In 2005 it changed to "NYS Black, Puerto Rican, Hispanic and Asian Legislative Caucus", having welcomed its newest member: the first Asian American elected to New York State Legislature. 

Those who participated in that fateful “Midnight Walk” (and are now departed), are surely turning in their graves, seeing what this body has devolved into. Recently assembly member Karim Camara (43AD/Brooklyn) was selected to head this body. The hope is that under his leadership it will regain its earlier efficacy.   
The Caucus has become -over time- a mediocre political alliance, that has tried to give (with measured successes) the middle-class, the poor, and also the working class people of this state, a small voice (compared to its real potential) in state government. It could (and should) have been a more dynamic and vital component of the State Legislature since its creation. 

From the onset, the main goal of the caucus has been to unite African American, Hispanic and Asian legislators as a powerful force in the State Legislature. The founders were determined to use their voting power and numbers -no matter how small- to ensure that their constituents (mainly the under-privileged people of New York State) were well-represented and fairly treated. It has grown in stature somewhat; but given the maladies afflicting the Black and Hispanic communities in the inner-cities of this large state, there is so much more to be done both inside and outside this body, that you wonder if leaders have the political will. You see, there are issues around political and electoral reform that must be first addressed within the state legislature itself. Who is going to bell the proverbial cat?   

I am not going to go through a litany of all the problems facing us in communities of color here. I’ve done that too many times; and in too many columns over the past seven years I have been writing here on these blogs. I have also written about it in mainstream newspapers and periodicals. I have spoken on radio and television about the metastasizing black and Hispanic communities in this city, state and nation. I have even critiqued President Obama for the disappointing way he has speciously argued that there is only one-America: ignoring the fact that there is not only a Black-America; but a Hispanic-America too. Both of which are quite real and separate from the other Americas (White, Asian, Native-American, plus). This has always been the case. We deny it at our collective social-peril.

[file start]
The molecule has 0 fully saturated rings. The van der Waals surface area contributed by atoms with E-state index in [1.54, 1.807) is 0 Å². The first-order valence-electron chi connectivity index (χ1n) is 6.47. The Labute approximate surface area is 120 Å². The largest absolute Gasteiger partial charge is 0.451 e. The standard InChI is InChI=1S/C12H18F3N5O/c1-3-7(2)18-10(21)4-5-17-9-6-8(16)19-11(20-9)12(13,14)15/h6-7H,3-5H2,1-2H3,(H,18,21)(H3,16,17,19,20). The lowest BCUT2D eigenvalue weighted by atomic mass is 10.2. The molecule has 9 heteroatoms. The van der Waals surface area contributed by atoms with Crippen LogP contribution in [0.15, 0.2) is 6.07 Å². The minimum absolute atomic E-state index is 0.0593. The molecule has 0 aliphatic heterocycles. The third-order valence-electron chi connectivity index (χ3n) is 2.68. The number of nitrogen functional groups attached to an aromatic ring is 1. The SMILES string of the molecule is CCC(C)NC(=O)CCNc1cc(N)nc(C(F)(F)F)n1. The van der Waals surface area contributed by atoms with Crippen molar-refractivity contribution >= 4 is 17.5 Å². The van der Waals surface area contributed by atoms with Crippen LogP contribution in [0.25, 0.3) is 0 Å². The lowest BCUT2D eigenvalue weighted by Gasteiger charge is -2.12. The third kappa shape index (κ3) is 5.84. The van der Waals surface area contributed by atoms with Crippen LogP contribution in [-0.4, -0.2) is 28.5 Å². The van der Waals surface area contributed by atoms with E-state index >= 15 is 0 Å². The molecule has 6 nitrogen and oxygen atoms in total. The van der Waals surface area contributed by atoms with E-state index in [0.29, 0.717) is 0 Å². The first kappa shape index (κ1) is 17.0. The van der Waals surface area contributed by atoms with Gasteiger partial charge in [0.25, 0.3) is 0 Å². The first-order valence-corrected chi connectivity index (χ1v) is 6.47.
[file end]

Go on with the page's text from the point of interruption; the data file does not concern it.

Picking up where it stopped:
I am not going to call out names in this column. I am not going to beat up on the members of the caucus  for failing to generate a comprehensive study showing how badly blacks and Hispanics have fared in this state (compared to other racial, ethnic, religious and nationalistic groups) since 1966. And yes; I am talking about economically and educationally (which is the key to economic advancement).  

When you could only graduate one in every four black and Hispanic males from high school -which has been going on for decades now- you shouldn’t be amazed that prison populations are crammed with Black and Hispanic males all over this country. Lately, the fastest growing demographic in prison populations is Black and Hispanic females. Similar to the fastest growing demographic for new HIV-AIDS cases.  

I am not going to castigate those electeds who have failed repeatedly in addressing the structural racism afflicting communities of color. Neither am I going to attack those electeds who have perpetually failed to find answers to the nagging structural socio-economic issues/problems in communities of color. Most have failed to impress upon their white brothers and sisters in the legislatures, the profound need for sustained governmental intervention. It’s as though they are ashamed to beg for help. 
In this column, I am not going to posit that Black and Hispanic electeds have -for the most part- failed their communities while participating in an orgy of self-aggrandizement at the executive, legislative and judicial branches of government. It is self-evident by now, I am sure. 

I am going to hope that after this weekend of partying, debauchery and decadence; and after the fucking of husbands, or wives, or lovers, and/or staffers of someone else, that caucus members will then create a list for those of us out here who try to be hopeful. A top ten list of all the goals they hope to accomplish before this legislative session ends in December 2012.  

From such a list we could then glean what their priorities are for this session of the legislature. Let’s start with redistricting. Then let’s get to the way budget items are (re)allocated every year. At the end of the day and night: the rich get richer and the poor get shafted. Let’s get to education. And housing. And quality health care in needy communities. And so on and so on. Let’s get to work.  

Stay tuned-in folks. One of these days Black and Hispanic electeds will be forced to get serious: you will see. Otherwise we will just have to keep calling them names.